Now, Imran Warsi waits to cross the Wagah border

Now, Imran Warsi waits to cross the Wagah border

The Karachi native spent a decade in an Indian jail

For more than a decade, Imran Warsi has lived in limbo, without a sense of home or nationality. Next week, he will regain both, as police officials confirmed that he will be repatriated across the Wagah border to Pakistan and will be reunited with his parents in Karachi.

His story is similar to that of 33-year-old Hamid Ansari, who returned from Pakistan this week: a love story gone wrong, betrayal by friends or relatives who promised to help, long prison sentences, and ultimately freedom as a result of the efforts of strangers and good samaritans.ALSO READ Long road home: Hamid Nihal Ansari’s return

“I want to tell my family about all the good people I met here, who stood with me, and gave me strength. The way our media portrays India, I found nothing like that here. I only received love here,” Mr. Warsi told The Hindu on the phone. He spoke from the Shajehanabad police station, where he has been in custody despite completing his sentence in March.

A Pakistani from Karachi, Mr. Warsi married his cousin in Kolkata in 2004 after falling in love. When his visa ran out, her parents promised to help the couple get papers to travel to Pakistan, but didn’t.

Misled, betrayed

After four years, during which Imran and his wife Shaziya had two sons, Mr. Warsi says he lost patience, and was misguided by relatives into applying for an Indian passport using fraudulent papers. The same relatives then alerted the police and Mr. Warsi was arrested in Bhopal in 2008 on charges of terrorism and espionage.

The judge dismissed the charges of spying and terror, but he was convicted for serious charges under the Official Secrets Act, and sentenced to 10 years in prison.

In that time, Mr. Warsi never saw his wife or sons Shezaan and Qurbaan, now aged 11 and 9, nor did his family in Pakistan know of his existence.

“When I was released and telephoned home, even my mother had a hard time believing it was me. My brother said, ‘Tell us what your childhood name was (Immy) to prove it is you’. They had assumed I was dead and never coming home,” Mr. Warsi says.

However, his release from Bhopal Central prison didn’t end his problems .

The first hurdle was a fine of ₹8,000 that he was asked to deposit. He recounts how his fellow prisoners set up a collection for him — “some donating ₹5, some donating ₹50,” until they made up the fine.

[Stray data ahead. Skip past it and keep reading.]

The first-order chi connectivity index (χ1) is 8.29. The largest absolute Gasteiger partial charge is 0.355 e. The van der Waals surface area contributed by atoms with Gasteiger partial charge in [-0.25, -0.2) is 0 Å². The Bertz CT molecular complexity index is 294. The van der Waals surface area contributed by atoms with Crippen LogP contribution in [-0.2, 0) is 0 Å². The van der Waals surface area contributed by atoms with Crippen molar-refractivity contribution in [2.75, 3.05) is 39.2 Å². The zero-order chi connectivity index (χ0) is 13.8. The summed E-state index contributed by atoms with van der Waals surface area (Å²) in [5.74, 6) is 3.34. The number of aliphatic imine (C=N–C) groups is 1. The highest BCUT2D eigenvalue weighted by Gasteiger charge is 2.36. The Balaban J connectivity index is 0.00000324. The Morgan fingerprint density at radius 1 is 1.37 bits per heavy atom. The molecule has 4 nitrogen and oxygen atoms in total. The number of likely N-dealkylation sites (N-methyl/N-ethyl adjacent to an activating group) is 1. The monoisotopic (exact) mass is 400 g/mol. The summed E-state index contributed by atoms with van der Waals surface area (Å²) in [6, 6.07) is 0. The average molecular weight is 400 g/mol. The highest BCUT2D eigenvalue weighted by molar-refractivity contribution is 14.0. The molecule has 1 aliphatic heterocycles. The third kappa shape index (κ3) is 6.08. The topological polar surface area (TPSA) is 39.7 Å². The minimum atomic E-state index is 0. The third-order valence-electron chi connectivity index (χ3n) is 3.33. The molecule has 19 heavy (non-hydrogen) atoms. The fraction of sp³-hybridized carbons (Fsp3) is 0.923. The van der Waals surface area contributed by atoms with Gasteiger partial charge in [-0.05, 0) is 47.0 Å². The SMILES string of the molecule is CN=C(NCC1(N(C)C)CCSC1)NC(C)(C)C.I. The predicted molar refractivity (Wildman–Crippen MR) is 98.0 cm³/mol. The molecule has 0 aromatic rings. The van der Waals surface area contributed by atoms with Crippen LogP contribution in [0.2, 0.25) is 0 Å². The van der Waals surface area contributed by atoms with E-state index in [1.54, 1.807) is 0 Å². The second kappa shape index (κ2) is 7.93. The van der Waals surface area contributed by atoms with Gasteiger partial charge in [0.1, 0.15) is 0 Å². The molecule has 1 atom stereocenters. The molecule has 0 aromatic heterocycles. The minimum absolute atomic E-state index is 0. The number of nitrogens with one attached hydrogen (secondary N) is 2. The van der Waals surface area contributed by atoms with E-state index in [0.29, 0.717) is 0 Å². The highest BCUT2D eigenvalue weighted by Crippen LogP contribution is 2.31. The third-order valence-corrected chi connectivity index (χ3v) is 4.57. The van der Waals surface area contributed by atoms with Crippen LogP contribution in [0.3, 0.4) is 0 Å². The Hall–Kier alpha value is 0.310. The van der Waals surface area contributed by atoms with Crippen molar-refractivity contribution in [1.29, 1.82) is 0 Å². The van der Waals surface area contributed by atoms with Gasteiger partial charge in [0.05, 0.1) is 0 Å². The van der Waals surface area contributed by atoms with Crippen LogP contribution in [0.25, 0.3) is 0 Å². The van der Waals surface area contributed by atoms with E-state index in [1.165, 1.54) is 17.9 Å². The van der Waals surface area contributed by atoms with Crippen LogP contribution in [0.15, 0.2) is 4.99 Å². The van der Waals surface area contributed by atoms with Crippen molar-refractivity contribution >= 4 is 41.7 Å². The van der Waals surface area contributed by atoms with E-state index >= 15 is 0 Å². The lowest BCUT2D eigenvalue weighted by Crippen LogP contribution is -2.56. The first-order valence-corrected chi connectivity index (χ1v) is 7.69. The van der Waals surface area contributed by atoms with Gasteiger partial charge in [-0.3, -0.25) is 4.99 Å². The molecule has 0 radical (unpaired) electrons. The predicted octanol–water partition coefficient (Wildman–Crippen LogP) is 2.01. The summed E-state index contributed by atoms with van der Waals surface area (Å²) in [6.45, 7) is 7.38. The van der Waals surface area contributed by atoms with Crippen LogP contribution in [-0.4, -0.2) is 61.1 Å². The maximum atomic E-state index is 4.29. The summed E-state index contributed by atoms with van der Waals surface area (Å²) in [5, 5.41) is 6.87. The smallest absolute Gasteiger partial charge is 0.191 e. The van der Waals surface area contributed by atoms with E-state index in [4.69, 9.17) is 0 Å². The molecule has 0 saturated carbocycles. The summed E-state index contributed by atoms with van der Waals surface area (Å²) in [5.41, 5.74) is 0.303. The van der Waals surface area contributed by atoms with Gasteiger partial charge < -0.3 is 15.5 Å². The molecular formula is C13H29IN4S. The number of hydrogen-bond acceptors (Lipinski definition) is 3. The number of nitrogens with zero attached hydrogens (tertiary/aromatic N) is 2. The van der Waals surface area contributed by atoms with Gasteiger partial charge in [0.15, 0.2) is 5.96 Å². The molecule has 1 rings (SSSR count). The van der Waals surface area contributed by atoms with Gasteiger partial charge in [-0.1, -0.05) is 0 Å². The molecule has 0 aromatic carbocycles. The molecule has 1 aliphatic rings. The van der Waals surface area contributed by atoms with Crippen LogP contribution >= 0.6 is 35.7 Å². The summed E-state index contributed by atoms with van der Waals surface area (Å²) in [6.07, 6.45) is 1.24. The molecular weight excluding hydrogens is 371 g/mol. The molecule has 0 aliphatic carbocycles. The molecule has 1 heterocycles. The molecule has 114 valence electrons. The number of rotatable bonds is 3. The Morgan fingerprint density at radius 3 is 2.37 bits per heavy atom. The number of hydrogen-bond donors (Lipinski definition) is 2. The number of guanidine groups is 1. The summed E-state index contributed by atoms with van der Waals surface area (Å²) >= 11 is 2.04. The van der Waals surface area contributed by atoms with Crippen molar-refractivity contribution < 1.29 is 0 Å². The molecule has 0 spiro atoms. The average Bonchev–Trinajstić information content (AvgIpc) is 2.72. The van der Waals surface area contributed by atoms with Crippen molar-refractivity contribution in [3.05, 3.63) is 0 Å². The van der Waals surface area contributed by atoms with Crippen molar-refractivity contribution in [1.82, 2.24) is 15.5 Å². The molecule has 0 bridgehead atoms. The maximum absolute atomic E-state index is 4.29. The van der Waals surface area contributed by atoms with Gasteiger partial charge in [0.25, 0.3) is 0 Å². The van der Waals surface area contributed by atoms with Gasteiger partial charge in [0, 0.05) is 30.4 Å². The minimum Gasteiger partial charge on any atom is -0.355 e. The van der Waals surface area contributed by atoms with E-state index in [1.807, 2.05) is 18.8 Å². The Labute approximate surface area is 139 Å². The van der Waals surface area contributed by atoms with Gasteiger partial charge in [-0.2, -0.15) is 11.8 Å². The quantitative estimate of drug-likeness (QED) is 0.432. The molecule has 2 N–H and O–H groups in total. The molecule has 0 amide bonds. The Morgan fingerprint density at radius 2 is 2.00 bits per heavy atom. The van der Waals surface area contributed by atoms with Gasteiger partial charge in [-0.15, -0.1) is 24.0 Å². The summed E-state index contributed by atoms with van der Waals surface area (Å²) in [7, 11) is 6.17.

Next, he was transferred to the guardianship of the police station, along with others who awaited repatriation. But given the state of India-Pakistan ties, no word arrived of when he would be able to go home. Mr. Warsi had spoken to his wife after his release, and he told The Hindu that he expected her to join him once he returned to Karachi; but she made no attempt to meet him.

Help from strangers

That was when activists like Bhopal-based Syed Abid Hussain, and Mumbai-based Jatin Desai took up his cause, with appeals of #HelpImran on social media. Mr. Hussain, who has run several such campaigns for Indians and Pakistanis stranded in each other’s jails, including for Hamid Ansari and Kulbhushan Jadhav, would take home-cooked food for Mr. Warsi, and try to connect him to officials who could help.

Eventually, papers for Mr. Warsi arrived just a day after Hamid Ansari returned to India. It is these small gestures that can create a better atmosphere for both countries, he said.

According to the latest MEA figures tabled in Parliament, there are 471 Indian prisoners in Pakistani jails while India holds 357 Pakistani prisoners. A large number are fishermen, who inadvertently trespass into each other’s waters, and women and children. More than 50 prisoners on either side have completed their sentences, yet await either confirmation of nationality or consular access to them — procedures that suffer longer delays with each downturn in ties. In the past four years, 1,557 Indians have been released from various prisons of Pakistan and 318 Pakistanis were freed from Indian jails, but officials who spoke to The Hindu say the most heart-rending stories are of people still languishing in custody.

A senior official spoke of an 18-year-old autistic boy unable to communicate, a child who joined a fishing expedition in the hope of earning a few thousand rupees and landed in a jail, a woman who attempted to drown herself and reached the other country where she was jailed as a spy, and several other women who have given birth while in prison, whose children have known no world outside.

The last meeting of the joint judicial committee of retired judges from India and Pakistan looking into prisoners’ welfare in 2013 recommended that “women, juvenile, mentally challenged, aged and all those prisoners suffering from serious illness/permanent physical disability” should be freed on humanitarian grounds, that consular access be granted to all prisoners within three months of arrest, and that those completing sentences be repatriated within a month.

None of the recommendations have been put into practice, said Mr. Desai, and only multiply the miseries of those like Imran Warsi who live both literally and figuratively in a “halfway house” waiting to go home.

Confirming the details of the Warsi case, Bhopal City Superintendent of Police Nagendra Pateria says they have now received the orders from the FRRO (Foreigners Regional Registration Office), and he will indeed return next week.

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